opcond - In Operant Conditioning, the dog has to stand up...

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Operant Conditioning A form of learning in which a specific action (an  operant response) is made to occur either more  frequently or less frequently by manipulating its  consequences in the environment.  B.F. Skinner Operant  Response Change in  Environment Change in  response Dog  stands Gets food Dog stands  again An operant response “operates” on the environment and  causes it to change in some way. The environment, in turn, causes the behavior to  change in some way. 
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Operant Conditioning Versus Classical Conditioning In Classical Conditioning, the subject’s response has no  consequences; it produces no change in the environment. The dog gets the food after the bell is rung whether or  not he salivates to the bell. His behavior doesn’t matter.
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Unformatted text preview: In Operant Conditioning, the dog has to stand up to get the food. His behavior does matter. In other words, in Pavlov’s experiment, the food is not a reward for responding to the bell because it is given no matter what the dog does. In the Operant Conditioning example, the food is a reward because it depends on the dog’s behavior—he has to stand up. Operant Conditioning works on the Law of Effect : behavior changes according to its consequences. The Law of Effect does not apply to Classical Conditioning. Reflexes are not sensitive to their consequences. Operant Conditioning Research The “Skinner Box”...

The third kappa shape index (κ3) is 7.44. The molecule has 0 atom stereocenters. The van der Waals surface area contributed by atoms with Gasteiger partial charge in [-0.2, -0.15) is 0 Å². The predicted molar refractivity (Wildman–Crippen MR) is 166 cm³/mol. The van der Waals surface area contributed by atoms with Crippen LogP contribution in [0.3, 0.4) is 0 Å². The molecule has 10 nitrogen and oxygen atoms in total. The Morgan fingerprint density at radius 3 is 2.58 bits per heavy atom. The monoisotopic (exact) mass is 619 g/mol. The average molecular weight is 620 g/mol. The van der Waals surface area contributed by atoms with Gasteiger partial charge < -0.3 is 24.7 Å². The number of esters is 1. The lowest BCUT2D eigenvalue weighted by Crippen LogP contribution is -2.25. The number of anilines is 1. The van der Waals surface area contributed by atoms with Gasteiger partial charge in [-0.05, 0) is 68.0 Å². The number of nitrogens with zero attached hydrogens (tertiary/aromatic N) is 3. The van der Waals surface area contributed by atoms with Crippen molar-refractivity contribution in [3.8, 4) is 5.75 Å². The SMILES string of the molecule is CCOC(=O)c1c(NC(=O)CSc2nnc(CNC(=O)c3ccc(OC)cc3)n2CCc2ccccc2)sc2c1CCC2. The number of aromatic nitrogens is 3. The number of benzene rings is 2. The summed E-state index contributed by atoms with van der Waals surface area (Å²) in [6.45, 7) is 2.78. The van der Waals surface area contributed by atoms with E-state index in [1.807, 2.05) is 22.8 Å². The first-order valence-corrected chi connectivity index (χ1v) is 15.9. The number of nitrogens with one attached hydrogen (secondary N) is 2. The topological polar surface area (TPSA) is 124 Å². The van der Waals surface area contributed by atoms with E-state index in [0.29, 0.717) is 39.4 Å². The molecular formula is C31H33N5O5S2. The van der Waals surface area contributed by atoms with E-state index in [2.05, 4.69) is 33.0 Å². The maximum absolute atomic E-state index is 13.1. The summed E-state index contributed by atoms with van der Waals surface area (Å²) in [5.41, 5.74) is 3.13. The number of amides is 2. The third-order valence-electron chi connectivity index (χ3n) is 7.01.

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This note was uploaded on 01/12/2011 for the course PSY270 d54633 taught by Professor Hall during the Spring '05 term at University of Phoenix.

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opcond - In Operant Conditioning, the dog has to stand up...

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